Suzy Jackson to step down from the Hospitality Guild: Suzy Jackson, a former Punch Taverns director of central operations, is leaving her post as executive director of the Hospitality Guild at the end of this month after two years setting up and leading the body. A spokesman said: “She has been the energy behind the Guild’s milestone early achievements including the launch of the Guild’s careers web portal, the work with the pub perceptions group, and the launch of the Young Hall of Fame – a recognition scheme for talented young people working in hospitality. Most notable has been her contribution towards setting the vision and securing the funding for the development of Hospitality House, an iconic training and meeting hub for the industry, which will be launched next month.” David Fairhurst, chair of People 1st, one of the Guild’s founding partners, added: “Suzy’s entrepreneurial skills, leadership and passionate commitment to the hospitality industry have helped drive the Guild forward significantly during the last two years.”
Eggs on the rise on UK menus: The use of eggs is on the rise on UK menus, research house Technomic has reported. It said: “With diners now viewing eggs in a more balanced light, UK restaurant operators increasingly are taking advantage of the opportunity to show how this low-glycemic, protein-packed, most-humble of ingredients can steal the show. The number of egg-based dishes on menus at UK chain and independent restaurants in Technomic’s MenuMonitor database rose 18%, to 177, from the second quarter of 2012 to the same period this year. Quiches/frittatas and a variety of speciality omelettes in particular saw growth. Non-hen (for example quail and duck) eggs and free-range eggs are showing up more often on menus, too, speaking to diners’ interest in ‘foodie’ fare as well as their concerns about animal welfare and ingredient sourcing.”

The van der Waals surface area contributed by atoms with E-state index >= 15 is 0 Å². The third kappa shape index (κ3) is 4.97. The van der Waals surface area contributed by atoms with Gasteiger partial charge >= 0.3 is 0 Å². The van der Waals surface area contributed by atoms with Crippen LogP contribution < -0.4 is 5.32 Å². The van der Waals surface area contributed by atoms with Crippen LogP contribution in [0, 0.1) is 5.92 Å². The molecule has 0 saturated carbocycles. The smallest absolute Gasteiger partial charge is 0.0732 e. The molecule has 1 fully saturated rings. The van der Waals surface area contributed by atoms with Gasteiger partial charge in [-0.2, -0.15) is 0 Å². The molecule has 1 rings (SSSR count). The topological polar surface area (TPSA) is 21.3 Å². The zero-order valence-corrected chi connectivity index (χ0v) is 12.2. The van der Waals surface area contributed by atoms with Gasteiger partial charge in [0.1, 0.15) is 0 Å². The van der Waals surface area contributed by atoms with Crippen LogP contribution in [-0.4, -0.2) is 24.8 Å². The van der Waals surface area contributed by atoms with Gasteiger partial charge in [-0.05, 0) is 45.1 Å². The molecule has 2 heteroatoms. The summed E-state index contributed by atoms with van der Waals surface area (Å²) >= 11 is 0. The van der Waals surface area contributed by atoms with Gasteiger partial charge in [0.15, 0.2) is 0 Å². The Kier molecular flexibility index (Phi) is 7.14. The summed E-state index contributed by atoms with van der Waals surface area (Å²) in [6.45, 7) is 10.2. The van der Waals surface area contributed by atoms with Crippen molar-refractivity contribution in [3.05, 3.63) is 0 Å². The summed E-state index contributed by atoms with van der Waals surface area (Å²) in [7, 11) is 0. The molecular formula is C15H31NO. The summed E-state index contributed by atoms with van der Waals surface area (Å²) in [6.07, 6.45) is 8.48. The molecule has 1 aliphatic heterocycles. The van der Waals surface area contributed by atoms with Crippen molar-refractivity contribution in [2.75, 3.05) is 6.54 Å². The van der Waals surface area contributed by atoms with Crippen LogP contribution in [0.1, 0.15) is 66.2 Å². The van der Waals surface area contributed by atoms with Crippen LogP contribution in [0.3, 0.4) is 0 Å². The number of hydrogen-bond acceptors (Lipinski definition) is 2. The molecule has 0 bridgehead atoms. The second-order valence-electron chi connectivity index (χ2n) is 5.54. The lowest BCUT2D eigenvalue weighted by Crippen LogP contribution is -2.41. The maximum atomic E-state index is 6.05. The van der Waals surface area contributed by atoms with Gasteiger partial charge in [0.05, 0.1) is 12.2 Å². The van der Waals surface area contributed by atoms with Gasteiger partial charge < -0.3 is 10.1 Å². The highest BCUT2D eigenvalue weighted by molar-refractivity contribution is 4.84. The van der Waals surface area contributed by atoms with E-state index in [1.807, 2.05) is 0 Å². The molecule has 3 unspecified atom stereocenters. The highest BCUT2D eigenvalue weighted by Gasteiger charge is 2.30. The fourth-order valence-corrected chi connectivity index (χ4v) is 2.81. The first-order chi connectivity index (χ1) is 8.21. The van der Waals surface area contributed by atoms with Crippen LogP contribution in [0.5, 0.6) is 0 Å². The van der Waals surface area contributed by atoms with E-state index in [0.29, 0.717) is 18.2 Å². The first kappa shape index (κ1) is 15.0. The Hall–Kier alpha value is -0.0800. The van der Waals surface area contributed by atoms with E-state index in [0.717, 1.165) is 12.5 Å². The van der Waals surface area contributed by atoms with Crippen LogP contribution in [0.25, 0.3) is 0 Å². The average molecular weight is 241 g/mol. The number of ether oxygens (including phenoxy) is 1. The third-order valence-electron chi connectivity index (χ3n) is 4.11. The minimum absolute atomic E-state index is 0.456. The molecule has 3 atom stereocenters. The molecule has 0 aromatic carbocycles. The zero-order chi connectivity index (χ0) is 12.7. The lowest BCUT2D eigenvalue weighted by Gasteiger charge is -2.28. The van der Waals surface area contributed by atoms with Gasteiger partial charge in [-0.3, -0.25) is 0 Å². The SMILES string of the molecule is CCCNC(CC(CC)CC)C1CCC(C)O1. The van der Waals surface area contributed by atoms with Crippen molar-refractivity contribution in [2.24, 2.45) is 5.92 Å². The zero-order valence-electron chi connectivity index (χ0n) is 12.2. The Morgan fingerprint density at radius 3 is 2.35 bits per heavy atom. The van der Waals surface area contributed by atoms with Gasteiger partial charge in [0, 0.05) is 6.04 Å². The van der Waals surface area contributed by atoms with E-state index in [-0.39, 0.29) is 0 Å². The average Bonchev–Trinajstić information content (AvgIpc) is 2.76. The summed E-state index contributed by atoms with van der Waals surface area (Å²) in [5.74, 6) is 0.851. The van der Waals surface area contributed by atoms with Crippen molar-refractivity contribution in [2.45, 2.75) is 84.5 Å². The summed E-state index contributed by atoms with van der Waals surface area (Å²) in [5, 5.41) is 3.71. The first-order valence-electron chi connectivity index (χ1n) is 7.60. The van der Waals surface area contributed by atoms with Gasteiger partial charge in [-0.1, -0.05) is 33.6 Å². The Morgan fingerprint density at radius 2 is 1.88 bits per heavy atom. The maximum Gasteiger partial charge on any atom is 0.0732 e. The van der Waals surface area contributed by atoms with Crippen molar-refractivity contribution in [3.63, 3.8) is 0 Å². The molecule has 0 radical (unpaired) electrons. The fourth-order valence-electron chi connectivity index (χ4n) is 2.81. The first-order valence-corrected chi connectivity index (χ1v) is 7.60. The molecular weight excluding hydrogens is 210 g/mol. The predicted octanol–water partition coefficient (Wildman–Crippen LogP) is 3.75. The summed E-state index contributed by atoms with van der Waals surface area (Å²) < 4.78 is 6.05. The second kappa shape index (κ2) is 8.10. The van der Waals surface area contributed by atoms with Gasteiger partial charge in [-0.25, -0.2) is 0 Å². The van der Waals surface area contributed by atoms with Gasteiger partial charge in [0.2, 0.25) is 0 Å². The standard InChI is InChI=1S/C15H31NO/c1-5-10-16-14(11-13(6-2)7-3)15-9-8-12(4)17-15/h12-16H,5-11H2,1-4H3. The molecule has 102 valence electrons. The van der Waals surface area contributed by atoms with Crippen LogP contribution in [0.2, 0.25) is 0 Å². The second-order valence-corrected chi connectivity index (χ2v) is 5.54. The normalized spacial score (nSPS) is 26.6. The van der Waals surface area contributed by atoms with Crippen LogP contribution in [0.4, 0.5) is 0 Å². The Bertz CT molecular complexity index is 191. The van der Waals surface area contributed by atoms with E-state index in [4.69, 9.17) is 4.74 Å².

Milton Keynes adopts late night levy after no trade representatives attend crucial meeting: Milton Keynes licensing authority has overturned a sub-committee recommendation not to introduce a Late Night Levy. The committee voted by five votes to three to reject the recommendation in favour of introducing the levy on May 1, 2014. The levy will apply to premises selling alcohol between 1am and 6am. A spokesman for John Gaunt and Partners said: “The Milton Keynes police commander addressed the committee and answered questions from the committee explaining that while the levy would not put anymore police on the streets of Milton Keynes, it would be used to fund Safer MK and police initiatives to make MK a safe place to go out. With no trade representatives present, disappointingly, there were no representations from the trade to counter any of the arguments made against the recommendation or refute any of the claims made as to the merit of the levy.”
Cask Ale Week to launch with Cask Report:
Cask Ale Week, running between 27 September and 6 October, is to launch with the Cask Report, briefing next Thursday, 26 September between 20pm and 4.30pm at Brew Wharf, 14-16 Stoney Street, Bermondsey, London. Cask Report author Pete Brown will be presenting the report findings, giving insight into the market and key issues affecting the industry over the past year and discussing implications for the future. There will also be a session on craft beer presented by CGA. Anyone wishing to attend should email email@example.com